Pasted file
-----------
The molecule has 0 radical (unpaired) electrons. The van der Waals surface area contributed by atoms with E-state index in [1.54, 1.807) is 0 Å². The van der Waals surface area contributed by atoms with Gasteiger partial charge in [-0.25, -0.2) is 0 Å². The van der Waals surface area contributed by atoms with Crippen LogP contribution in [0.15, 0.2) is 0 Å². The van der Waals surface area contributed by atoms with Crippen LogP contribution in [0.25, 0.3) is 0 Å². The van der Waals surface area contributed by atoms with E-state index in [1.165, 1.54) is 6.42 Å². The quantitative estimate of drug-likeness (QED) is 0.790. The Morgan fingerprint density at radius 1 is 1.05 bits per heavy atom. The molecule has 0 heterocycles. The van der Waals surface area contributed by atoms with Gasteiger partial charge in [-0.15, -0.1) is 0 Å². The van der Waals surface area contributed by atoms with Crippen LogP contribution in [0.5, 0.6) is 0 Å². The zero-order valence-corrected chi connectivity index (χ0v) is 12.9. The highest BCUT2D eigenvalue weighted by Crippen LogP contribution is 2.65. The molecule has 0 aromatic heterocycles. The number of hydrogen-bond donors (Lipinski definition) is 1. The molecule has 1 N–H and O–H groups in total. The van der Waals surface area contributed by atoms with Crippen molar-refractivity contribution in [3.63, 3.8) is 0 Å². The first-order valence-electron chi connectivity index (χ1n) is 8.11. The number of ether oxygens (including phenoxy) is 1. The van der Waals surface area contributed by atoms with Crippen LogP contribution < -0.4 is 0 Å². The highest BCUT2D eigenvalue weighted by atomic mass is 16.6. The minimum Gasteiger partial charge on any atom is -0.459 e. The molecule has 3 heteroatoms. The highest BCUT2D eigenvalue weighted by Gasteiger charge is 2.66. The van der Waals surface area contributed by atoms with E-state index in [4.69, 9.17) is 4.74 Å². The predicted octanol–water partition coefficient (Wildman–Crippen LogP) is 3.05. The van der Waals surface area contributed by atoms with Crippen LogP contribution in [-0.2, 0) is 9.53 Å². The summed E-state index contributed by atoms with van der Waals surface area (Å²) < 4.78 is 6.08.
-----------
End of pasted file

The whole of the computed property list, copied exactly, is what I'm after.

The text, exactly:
The molecule has 0 radical (unpaired) electrons. The van der Waals surface area contributed by atoms with E-state index in [1.54, 1.807) is 0 Å². The van der Waals surface area contributed by atoms with Gasteiger partial charge in [-0.25, -0.2) is 0 Å². The van der Waals surface area contributed by atoms with Crippen LogP contribution in [0.15, 0.2) is 0 Å². The van der Waals surface area contributed by atoms with Crippen LogP contribution in [0.25, 0.3) is 0 Å². The van der Waals surface area contributed by atoms with E-state index in [1.165, 1.54) is 6.42 Å². The quantitative estimate of drug-likeness (QED) is 0.790. The Morgan fingerprint density at radius 1 is 1.05 bits per heavy atom. The molecule has 0 heterocycles. The van der Waals surface area contributed by atoms with Gasteiger partial charge in [-0.15, -0.1) is 0 Å². The van der Waals surface area contributed by atoms with Crippen LogP contribution in [0.5, 0.6) is 0 Å². The zero-order valence-corrected chi connectivity index (χ0v) is 12.9. The highest BCUT2D eigenvalue weighted by Crippen LogP contribution is 2.65. The molecule has 0 aromatic heterocycles. The number of hydrogen-bond donors (Lipinski definition) is 1. The molecule has 1 N–H and O–H groups in total. The van der Waals surface area contributed by atoms with Crippen molar-refractivity contribution in [3.63, 3.8) is 0 Å². The first-order valence-electron chi connectivity index (χ1n) is 8.11. The number of ether oxygens (including phenoxy) is 1. The van der Waals surface area contributed by atoms with Crippen LogP contribution < -0.4 is 0 Å². The highest BCUT2D eigenvalue weighted by atomic mass is 16.6. The minimum Gasteiger partial charge on any atom is -0.459 e. The molecule has 3 heteroatoms. The highest BCUT2D eigenvalue weighted by Gasteiger charge is 2.66. The van der Waals surface area contributed by atoms with E-state index in [4.69, 9.17) is 4.74 Å². The predicted octanol–water partition coefficient (Wildman–Crippen LogP) is 3.05. The van der Waals surface area contributed by atoms with Crippen LogP contribution in [-0.2, 0) is 9.53 Å². The summed E-state index contributed by atoms with van der Waals surface area (Å²) < 4.78 is 6.08.